[quote quote=786212]i was expecting to plow ‘from both side’[/quote]
My inclination is to always work from a single reference surface or edge whenever possible. There is almost always a small discrepancy between the “parallel” faces and always a slight amount of error in getting on center. So, it takes a great deal of fiddling about to get these things perfect. If you must, you must, but in this case a chisel solves the problem and saves a great deal of time. This is an example of what I call, “don’t waste time by using machine methods with hand tools.” Take advantage of their speed. You see, even though it takes a great deal of effort to land exactly on center so that you can come from both sides, it takes very little effort to get close enough to center that the eye _sees_ the detail as being on center. You may not even have to measure at all. On the other hand, if you flip around and come from the other side, the two grooves give a reference for each other and make discrepancies stand out. “Oh, I’ll just reset my grooving plane fence….” Yes, you could do that, but it is, again, another step and you want the grooves to match up all the way around. So, it is best to leave it set and work off of a common surface all the way around.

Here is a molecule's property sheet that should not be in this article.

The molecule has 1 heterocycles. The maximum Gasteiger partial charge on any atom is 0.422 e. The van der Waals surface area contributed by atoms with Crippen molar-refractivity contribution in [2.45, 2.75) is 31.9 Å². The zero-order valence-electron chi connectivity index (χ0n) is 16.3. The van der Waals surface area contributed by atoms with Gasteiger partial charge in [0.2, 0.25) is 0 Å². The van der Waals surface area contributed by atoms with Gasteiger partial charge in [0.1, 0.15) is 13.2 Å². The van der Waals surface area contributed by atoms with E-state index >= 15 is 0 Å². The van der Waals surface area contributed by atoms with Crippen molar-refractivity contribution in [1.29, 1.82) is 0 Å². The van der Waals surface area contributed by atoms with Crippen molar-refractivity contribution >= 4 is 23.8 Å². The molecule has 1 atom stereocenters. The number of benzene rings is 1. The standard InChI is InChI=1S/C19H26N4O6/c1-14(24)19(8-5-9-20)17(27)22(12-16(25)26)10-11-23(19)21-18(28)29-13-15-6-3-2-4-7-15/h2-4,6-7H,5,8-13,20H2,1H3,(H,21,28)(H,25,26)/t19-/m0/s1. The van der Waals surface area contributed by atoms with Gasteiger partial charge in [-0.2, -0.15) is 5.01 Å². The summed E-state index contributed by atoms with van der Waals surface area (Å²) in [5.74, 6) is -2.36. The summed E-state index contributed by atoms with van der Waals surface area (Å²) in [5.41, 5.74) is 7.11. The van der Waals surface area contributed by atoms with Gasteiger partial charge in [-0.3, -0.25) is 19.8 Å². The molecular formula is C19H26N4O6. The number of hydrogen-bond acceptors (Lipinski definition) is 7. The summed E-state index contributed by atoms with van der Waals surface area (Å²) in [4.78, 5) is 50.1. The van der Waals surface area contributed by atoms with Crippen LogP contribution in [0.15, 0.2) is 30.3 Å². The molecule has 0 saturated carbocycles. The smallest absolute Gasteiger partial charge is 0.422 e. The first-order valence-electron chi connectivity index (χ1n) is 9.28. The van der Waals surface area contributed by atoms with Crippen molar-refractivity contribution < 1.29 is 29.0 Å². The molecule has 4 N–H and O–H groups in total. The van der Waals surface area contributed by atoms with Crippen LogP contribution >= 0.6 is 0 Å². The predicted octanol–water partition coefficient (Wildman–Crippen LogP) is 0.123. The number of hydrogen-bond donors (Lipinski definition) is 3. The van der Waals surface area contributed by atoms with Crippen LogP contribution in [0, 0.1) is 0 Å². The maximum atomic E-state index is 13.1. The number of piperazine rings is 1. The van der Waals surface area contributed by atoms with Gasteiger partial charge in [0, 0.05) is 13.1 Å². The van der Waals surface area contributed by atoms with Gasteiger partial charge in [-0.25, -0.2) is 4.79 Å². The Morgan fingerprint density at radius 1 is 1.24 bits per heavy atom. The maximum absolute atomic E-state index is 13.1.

You mentioned making a transition to hand tools, so I’m offering this bit of philosophy in case it helps. In my opinion, hand tools require a different way of thinking in order to really reap their benefits.